What happens if we get too much for too long?
As cortisol shuts down the functions in the body that is not needed for immediate survival, and draws resources from tissue and organs not relevant for fight or flight, it is obvious, that too much cortisol over a longer period of time is not optimal for us. Beside from the exhaustion of being in alert-state, let’s look into the consequences:
- Cortisol makes the blood thick with many fatty acids and amino acids, the blood pressure high and the blood easily coagulating. This is the fast lane to blood cloths and other heart disease.
- Collagen is being broken down and not replaced. Your skin will fracture and the joints loosen.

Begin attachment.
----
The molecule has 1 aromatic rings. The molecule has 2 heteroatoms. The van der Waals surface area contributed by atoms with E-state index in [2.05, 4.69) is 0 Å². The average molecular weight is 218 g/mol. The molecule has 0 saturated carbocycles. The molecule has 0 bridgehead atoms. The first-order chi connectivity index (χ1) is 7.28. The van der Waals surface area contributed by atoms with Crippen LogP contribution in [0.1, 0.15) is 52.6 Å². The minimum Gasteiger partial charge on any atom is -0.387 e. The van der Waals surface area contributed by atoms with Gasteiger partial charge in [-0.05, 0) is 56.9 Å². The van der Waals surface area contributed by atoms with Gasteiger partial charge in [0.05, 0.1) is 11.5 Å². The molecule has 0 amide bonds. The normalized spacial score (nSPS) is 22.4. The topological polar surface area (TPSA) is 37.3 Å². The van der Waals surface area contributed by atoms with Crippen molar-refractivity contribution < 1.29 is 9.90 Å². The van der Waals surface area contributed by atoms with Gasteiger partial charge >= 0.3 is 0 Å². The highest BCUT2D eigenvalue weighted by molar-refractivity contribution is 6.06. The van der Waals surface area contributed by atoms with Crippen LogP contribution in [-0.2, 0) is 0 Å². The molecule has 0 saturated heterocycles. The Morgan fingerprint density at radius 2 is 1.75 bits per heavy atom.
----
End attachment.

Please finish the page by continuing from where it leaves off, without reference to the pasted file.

- With your immune response set on ‘low’, you obviously get ill easier.
- Reduced bone formation leads to osteoporosis.
In the brain, too much cortisol overstimulates the amygdala. Amygdala have shown to grow after a period with elevated cortisol levels in the blood. The result is feeling more fear, more anger, more sadness and anxiety. Even panic attacks.
Long-term exposure to cortisol results in damage to cells in the hippocampus and this damage impairs learning, short-term memory and creativity: You lose your ability to learn new. You have little or no short-term memory. You will find it more and more difficult to remember what you used to know. And you stop being creative.
Eventually, it will lead to numb-ness in the brain: depression.
Science still discuss if these effects are reversible or not, but my qualified guess is, that the longer the exposure, the longer it takes to recover. Three weeks of holiday are not enough.